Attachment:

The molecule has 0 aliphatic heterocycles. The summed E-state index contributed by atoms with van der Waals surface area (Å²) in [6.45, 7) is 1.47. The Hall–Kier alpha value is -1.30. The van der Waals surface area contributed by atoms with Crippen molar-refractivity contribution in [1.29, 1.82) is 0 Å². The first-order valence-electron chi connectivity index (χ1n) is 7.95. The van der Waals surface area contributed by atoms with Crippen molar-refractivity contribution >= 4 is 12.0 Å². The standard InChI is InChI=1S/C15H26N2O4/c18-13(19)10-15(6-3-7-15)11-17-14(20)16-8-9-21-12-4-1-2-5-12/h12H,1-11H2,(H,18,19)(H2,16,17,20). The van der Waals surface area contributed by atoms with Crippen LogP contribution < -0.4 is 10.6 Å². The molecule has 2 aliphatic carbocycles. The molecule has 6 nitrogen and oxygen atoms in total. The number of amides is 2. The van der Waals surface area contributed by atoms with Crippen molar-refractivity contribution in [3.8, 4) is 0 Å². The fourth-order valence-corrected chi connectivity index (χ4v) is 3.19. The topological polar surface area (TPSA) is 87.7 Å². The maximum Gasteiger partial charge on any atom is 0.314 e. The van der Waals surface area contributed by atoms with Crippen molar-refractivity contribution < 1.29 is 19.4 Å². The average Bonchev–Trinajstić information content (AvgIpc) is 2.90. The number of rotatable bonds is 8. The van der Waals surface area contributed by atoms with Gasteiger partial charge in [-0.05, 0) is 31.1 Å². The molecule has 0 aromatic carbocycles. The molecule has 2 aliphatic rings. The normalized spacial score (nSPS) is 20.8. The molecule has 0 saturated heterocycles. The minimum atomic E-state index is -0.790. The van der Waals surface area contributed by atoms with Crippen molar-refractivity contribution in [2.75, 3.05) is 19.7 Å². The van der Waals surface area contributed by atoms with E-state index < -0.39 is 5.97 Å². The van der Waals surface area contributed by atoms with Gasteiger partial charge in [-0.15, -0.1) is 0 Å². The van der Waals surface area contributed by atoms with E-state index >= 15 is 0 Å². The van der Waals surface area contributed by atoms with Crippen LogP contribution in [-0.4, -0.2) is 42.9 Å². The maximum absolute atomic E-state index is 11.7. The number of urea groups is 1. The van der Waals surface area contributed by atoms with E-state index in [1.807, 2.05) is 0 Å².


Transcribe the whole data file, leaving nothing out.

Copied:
The molecule has 0 aliphatic heterocycles. The summed E-state index contributed by atoms with van der Waals surface area (Å²) in [6.45, 7) is 1.47. The Hall–Kier alpha value is -1.30. The van der Waals surface area contributed by atoms with Crippen molar-refractivity contribution in [1.29, 1.82) is 0 Å². The first-order valence-electron chi connectivity index (χ1n) is 7.95. The van der Waals surface area contributed by atoms with Crippen molar-refractivity contribution >= 4 is 12.0 Å². The standard InChI is InChI=1S/C15H26N2O4/c18-13(19)10-15(6-3-7-15)11-17-14(20)16-8-9-21-12-4-1-2-5-12/h12H,1-11H2,(H,18,19)(H2,16,17,20). The van der Waals surface area contributed by atoms with Crippen LogP contribution < -0.4 is 10.6 Å². The molecule has 2 aliphatic carbocycles. The molecule has 6 nitrogen and oxygen atoms in total. The number of amides is 2. The van der Waals surface area contributed by atoms with Crippen molar-refractivity contribution in [3.8, 4) is 0 Å². The fourth-order valence-corrected chi connectivity index (χ4v) is 3.19. The topological polar surface area (TPSA) is 87.7 Å². The maximum Gasteiger partial charge on any atom is 0.314 e. The van der Waals surface area contributed by atoms with Crippen molar-refractivity contribution < 1.29 is 19.4 Å². The average Bonchev–Trinajstić information content (AvgIpc) is 2.90. The number of rotatable bonds is 8. The van der Waals surface area contributed by atoms with Gasteiger partial charge in [-0.05, 0) is 31.1 Å². The molecule has 0 aromatic carbocycles. The molecule has 2 aliphatic rings. The normalized spacial score (nSPS) is 20.8. The molecule has 0 saturated heterocycles. The minimum atomic E-state index is -0.790. The van der Waals surface area contributed by atoms with Crippen molar-refractivity contribution in [2.75, 3.05) is 19.7 Å². The van der Waals surface area contributed by atoms with E-state index < -0.39 is 5.97 Å². The van der Waals surface area contributed by atoms with Gasteiger partial charge in [-0.15, -0.1) is 0 Å². The van der Waals surface area contributed by atoms with E-state index >= 15 is 0 Å². The van der Waals surface area contributed by atoms with Crippen LogP contribution in [-0.4, -0.2) is 42.9 Å². The maximum absolute atomic E-state index is 11.7. The number of urea groups is 1. The van der Waals surface area contributed by atoms with E-state index in [1.807, 2.05) is 0 Å².